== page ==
If you look to the right of the globe, you will see that someone was standing and moving when the photo was taken, so there is a big blurry spot there. I brought the photo into Photoshop and used the cloning tool to remove that spot. Essentially, you are painting over it with another part of the photo (in this case, the crowd). I then brought the photo back into Lightroom to work with the healing brush.
If you are not familiar with the healing brush, it allows you to adjust a specific part of a photo by setting the sliders (exposure, contrast, saturation, clarity, etc) and painting on the photo where you want the adjustments made. This way you can lower the exposure of just a single part of an image or raise the clarity of just the ground. In this case, I increased the exposure and also the clarity just a bit to bring the crowd back into the shot. I painted over that area and adjusted the exposure until I felt the crowd stood out the way I wanted.
I had one final step in mind that had to be done in Photoshop. I exported the photo to Photoshop and resized the canvas height so that I could include the black bars at the top and bottom which in my opinion added to the overall presentation of the photo. I also did some final sharpening and minor adjustments with the curves tool to fine tune the contrast.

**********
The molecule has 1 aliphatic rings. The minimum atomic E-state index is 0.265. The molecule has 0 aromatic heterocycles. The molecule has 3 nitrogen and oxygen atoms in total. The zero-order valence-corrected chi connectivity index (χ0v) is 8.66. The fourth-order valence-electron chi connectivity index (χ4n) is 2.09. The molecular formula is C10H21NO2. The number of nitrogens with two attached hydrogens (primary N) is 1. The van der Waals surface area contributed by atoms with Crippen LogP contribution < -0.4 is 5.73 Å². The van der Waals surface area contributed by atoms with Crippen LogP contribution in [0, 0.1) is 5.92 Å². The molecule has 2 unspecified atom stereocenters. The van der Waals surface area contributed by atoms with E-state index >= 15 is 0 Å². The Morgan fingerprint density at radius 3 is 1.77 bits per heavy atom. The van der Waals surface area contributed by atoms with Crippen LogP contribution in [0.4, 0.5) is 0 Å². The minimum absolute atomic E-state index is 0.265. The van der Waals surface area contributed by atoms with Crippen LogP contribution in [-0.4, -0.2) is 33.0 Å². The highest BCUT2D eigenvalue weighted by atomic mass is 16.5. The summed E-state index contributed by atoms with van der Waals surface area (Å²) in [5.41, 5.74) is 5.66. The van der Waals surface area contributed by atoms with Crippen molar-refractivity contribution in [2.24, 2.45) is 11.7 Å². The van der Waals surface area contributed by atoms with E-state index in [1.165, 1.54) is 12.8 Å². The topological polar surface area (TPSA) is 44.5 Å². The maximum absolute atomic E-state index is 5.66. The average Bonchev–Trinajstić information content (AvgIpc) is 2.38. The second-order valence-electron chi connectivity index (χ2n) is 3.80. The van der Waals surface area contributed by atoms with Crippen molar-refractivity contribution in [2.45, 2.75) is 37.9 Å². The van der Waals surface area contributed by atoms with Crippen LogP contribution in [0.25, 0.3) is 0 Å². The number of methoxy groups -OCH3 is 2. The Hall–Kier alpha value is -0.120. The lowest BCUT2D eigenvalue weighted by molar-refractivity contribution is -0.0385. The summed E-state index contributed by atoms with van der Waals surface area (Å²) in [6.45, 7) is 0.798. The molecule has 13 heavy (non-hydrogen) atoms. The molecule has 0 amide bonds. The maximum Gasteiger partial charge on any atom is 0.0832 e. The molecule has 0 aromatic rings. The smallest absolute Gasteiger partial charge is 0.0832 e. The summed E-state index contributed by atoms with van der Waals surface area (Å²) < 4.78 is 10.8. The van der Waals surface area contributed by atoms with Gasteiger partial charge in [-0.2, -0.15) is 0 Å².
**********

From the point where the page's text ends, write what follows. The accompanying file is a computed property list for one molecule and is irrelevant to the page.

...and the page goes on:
Here is the final photo after all the processing steps I made above. I am very happy with the results and honestly surprised at how well the Black and White worked for a fireworks photo. I still think that the bursts were perfect for this type of shot and of course the crowed added a great extra element to it.
This photo was taken using a Nikon D90 camera along with the Sigma 10-20mm f/4 – 5.6 lens. Since this was a fireworks photo that ended up being 13 seconds, I needed to keep the camera steady so I used my Velbon Luxi L II Tripod which is perfect for a trip to a Disney Park. I also used Adobe Lightroom 4 and Photoshop for the processing.
I hope you enjoyed this article, and if you did, help us spread the word by clicking the Facebook, Twitter, Pinterest or G+ sharing buttons at the top. Every little bit helps and we appreciate it!